Self-regulation, self-efficacy, and CoI

Zimmerman and Schunk (2011) defined self-regulation as “the processes whereby learners personally activate and sustain cognitions, affects, and behaviors that are systematically oriented toward the attainment of personal goals” (p. 1). Self-regulation plays a pivotal role to help learners reach their learning goals (Zimmerman, 2000). According to Pintrich, (2000), self-regulated learners “set goals for their learning and then attempt to monitor, regulate, and control their cognition, motivation, and behavior, guided and constrained by their goals and the contextual features of the environment” (p. 453). In the same vein, Cho et al. (2017) listed four qualities of self-regulated learners: (1) intrinsic orientation, (2) high confidence in learning, (3) high control of learning beliefs, and (4) high task values.

High confidence in learning is pertinent to self-efficacy, which is defined as “beliefs in one’s capabilities to organize and execute the courses of action required to produce given attainments” (Bandura, 1997, p. 3). Self-efficacy has been extensively studied in education as a predictor of learning outcomes, goal achievement, and learning engagement (Huang, 2016; Tsai et al., 2011). Recent studies on self-efficacy have reported that the effects of self-efficacy on learning outcomes remained the same during COVID-19 pandemic (Heo et al, 2022; Hong et al., 2022).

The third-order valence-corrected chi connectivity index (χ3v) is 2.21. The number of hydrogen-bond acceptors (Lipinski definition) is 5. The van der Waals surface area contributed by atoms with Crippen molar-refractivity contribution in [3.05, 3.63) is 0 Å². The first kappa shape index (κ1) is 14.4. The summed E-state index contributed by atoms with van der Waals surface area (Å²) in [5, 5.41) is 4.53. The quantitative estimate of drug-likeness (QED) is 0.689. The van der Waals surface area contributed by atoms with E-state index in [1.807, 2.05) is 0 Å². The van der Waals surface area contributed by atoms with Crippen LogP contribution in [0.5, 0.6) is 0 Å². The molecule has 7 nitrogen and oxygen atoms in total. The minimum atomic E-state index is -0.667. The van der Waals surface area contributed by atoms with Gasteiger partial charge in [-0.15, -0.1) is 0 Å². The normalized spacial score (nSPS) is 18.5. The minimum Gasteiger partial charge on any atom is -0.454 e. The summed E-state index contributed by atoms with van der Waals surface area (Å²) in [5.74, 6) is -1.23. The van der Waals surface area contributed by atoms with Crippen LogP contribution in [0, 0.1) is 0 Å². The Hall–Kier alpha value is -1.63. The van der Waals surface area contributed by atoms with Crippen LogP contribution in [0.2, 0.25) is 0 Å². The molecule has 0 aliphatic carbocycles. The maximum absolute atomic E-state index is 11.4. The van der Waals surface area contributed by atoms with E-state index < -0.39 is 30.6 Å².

In a recent study, El-Sayad et al. (2021) examined the effects of self-efficacy, teaching presence, and perceived usefulness of online learning systems on behavioral, cognitive, and emotional engagement of Egyptian undergraduates during the COVID-19 pandemic. They found that self-efficacy influenced behavioral and emotional engagement but not cognitive engagement during the pandemic. Importantly, teaching presence affected all three types of engagement in their study. In a study published that same year, She et al. (2021) surveyed 1,504 Chinese undergraduates to investigate the relationship between interaction (e.g., interaction between instructors and students, between students and students, and between students and course content), self-efficacy, student engagement, and online learning satisfaction during COVID-19. Importantly, they discovered that interaction affected self-efficacy, student engagement, and online learning satisfaction. She et al., (2021) also found that self-efficacy positively influenced student engagement but negatively affected online learning satisfaction.